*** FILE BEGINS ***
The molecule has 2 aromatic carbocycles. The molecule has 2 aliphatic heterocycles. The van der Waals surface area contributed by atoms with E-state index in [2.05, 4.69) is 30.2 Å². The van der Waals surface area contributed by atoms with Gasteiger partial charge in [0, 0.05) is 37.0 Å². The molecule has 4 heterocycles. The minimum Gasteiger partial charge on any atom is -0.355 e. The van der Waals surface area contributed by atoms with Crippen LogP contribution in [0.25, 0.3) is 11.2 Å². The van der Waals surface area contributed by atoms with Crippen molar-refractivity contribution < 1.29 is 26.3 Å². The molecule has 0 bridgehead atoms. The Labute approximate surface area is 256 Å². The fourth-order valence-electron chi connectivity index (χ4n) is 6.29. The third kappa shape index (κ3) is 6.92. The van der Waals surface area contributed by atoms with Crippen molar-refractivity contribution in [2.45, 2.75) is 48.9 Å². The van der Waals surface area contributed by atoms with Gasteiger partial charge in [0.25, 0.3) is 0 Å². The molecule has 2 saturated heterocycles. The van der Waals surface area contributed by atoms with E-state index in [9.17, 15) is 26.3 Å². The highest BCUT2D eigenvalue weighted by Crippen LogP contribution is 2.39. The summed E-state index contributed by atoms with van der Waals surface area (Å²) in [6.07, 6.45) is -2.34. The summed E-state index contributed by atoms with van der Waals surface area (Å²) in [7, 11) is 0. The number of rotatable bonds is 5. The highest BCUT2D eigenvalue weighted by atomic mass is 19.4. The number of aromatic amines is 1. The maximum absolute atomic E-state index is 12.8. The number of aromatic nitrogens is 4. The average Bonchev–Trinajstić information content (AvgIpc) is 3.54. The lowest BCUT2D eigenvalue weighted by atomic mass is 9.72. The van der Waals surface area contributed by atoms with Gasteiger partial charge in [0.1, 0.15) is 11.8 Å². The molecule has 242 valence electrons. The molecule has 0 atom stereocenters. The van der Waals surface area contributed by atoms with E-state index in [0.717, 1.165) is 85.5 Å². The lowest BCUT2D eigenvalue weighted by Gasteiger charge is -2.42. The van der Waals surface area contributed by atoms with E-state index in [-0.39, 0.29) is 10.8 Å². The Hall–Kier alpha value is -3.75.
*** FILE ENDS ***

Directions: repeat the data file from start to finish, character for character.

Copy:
The molecule has 2 aromatic carbocycles. The molecule has 2 aliphatic heterocycles. The van der Waals surface area contributed by atoms with E-state index in [2.05, 4.69) is 30.2 Å². The van der Waals surface area contributed by atoms with Gasteiger partial charge in [0, 0.05) is 37.0 Å². The molecule has 4 heterocycles. The minimum Gasteiger partial charge on any atom is -0.355 e. The van der Waals surface area contributed by atoms with Crippen LogP contribution in [0.25, 0.3) is 11.2 Å². The van der Waals surface area contributed by atoms with Crippen molar-refractivity contribution < 1.29 is 26.3 Å². The molecule has 0 bridgehead atoms. The Labute approximate surface area is 256 Å². The fourth-order valence-electron chi connectivity index (χ4n) is 6.29. The third kappa shape index (κ3) is 6.92. The van der Waals surface area contributed by atoms with Crippen molar-refractivity contribution in [2.45, 2.75) is 48.9 Å². The van der Waals surface area contributed by atoms with Gasteiger partial charge in [0.25, 0.3) is 0 Å². The molecule has 2 saturated heterocycles. The van der Waals surface area contributed by atoms with E-state index in [9.17, 15) is 26.3 Å². The highest BCUT2D eigenvalue weighted by Crippen LogP contribution is 2.39. The summed E-state index contributed by atoms with van der Waals surface area (Å²) in [6.07, 6.45) is -2.34. The summed E-state index contributed by atoms with van der Waals surface area (Å²) in [7, 11) is 0. The number of rotatable bonds is 5. The highest BCUT2D eigenvalue weighted by atomic mass is 19.4. The number of aromatic amines is 1. The maximum absolute atomic E-state index is 12.8. The number of aromatic nitrogens is 4. The average Bonchev–Trinajstić information content (AvgIpc) is 3.54. The lowest BCUT2D eigenvalue weighted by atomic mass is 9.72. The van der Waals surface area contributed by atoms with Gasteiger partial charge in [0.1, 0.15) is 11.8 Å². The molecule has 242 valence electrons. The molecule has 0 atom stereocenters. The van der Waals surface area contributed by atoms with E-state index in [0.717, 1.165) is 85.5 Å². The lowest BCUT2D eigenvalue weighted by Gasteiger charge is -2.42. The van der Waals surface area contributed by atoms with E-state index in [-0.39, 0.29) is 10.8 Å². The Hall–Kier alpha value is -3.75.